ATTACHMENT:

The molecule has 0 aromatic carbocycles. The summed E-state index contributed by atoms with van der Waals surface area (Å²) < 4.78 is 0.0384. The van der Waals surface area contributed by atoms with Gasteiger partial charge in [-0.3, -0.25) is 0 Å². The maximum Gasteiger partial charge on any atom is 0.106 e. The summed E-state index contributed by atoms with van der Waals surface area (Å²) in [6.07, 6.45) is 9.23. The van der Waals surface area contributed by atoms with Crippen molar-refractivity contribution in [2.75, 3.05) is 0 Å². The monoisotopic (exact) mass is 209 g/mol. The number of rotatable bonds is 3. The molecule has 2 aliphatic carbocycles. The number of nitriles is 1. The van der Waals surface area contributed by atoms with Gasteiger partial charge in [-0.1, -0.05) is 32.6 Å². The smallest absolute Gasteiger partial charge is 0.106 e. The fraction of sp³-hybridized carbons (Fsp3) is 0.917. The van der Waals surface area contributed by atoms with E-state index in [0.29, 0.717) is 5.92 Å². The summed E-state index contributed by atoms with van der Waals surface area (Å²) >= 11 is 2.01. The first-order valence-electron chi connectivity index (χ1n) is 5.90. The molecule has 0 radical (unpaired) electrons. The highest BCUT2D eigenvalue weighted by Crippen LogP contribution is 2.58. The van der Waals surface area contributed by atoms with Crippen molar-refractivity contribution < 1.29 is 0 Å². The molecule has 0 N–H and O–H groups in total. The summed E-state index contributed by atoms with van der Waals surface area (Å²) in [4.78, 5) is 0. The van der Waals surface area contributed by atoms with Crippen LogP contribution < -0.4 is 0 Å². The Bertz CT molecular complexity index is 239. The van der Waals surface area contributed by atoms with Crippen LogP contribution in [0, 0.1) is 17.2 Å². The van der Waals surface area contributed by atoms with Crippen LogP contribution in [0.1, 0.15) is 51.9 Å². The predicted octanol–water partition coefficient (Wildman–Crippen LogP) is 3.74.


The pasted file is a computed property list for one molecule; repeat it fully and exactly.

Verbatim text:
The molecule has 0 aromatic carbocycles. The summed E-state index contributed by atoms with van der Waals surface area (Å²) < 4.78 is 0.0384. The van der Waals surface area contributed by atoms with Gasteiger partial charge in [-0.3, -0.25) is 0 Å². The maximum Gasteiger partial charge on any atom is 0.106 e. The summed E-state index contributed by atoms with van der Waals surface area (Å²) in [6.07, 6.45) is 9.23. The van der Waals surface area contributed by atoms with Crippen molar-refractivity contribution in [2.75, 3.05) is 0 Å². The monoisotopic (exact) mass is 209 g/mol. The number of rotatable bonds is 3. The molecule has 2 aliphatic carbocycles. The number of nitriles is 1. The van der Waals surface area contributed by atoms with Gasteiger partial charge in [-0.1, -0.05) is 32.6 Å². The smallest absolute Gasteiger partial charge is 0.106 e. The fraction of sp³-hybridized carbons (Fsp3) is 0.917. The van der Waals surface area contributed by atoms with E-state index in [0.29, 0.717) is 5.92 Å². The summed E-state index contributed by atoms with van der Waals surface area (Å²) >= 11 is 2.01. The first-order valence-electron chi connectivity index (χ1n) is 5.90. The molecule has 0 radical (unpaired) electrons. The highest BCUT2D eigenvalue weighted by Crippen LogP contribution is 2.58. The van der Waals surface area contributed by atoms with Crippen molar-refractivity contribution < 1.29 is 0 Å². The molecule has 0 N–H and O–H groups in total. The summed E-state index contributed by atoms with van der Waals surface area (Å²) in [4.78, 5) is 0. The van der Waals surface area contributed by atoms with Crippen LogP contribution < -0.4 is 0 Å². The Bertz CT molecular complexity index is 239. The van der Waals surface area contributed by atoms with Crippen LogP contribution in [0, 0.1) is 17.2 Å². The van der Waals surface area contributed by atoms with Crippen LogP contribution in [0.1, 0.15) is 51.9 Å². The predicted octanol–water partition coefficient (Wildman–Crippen LogP) is 3.74.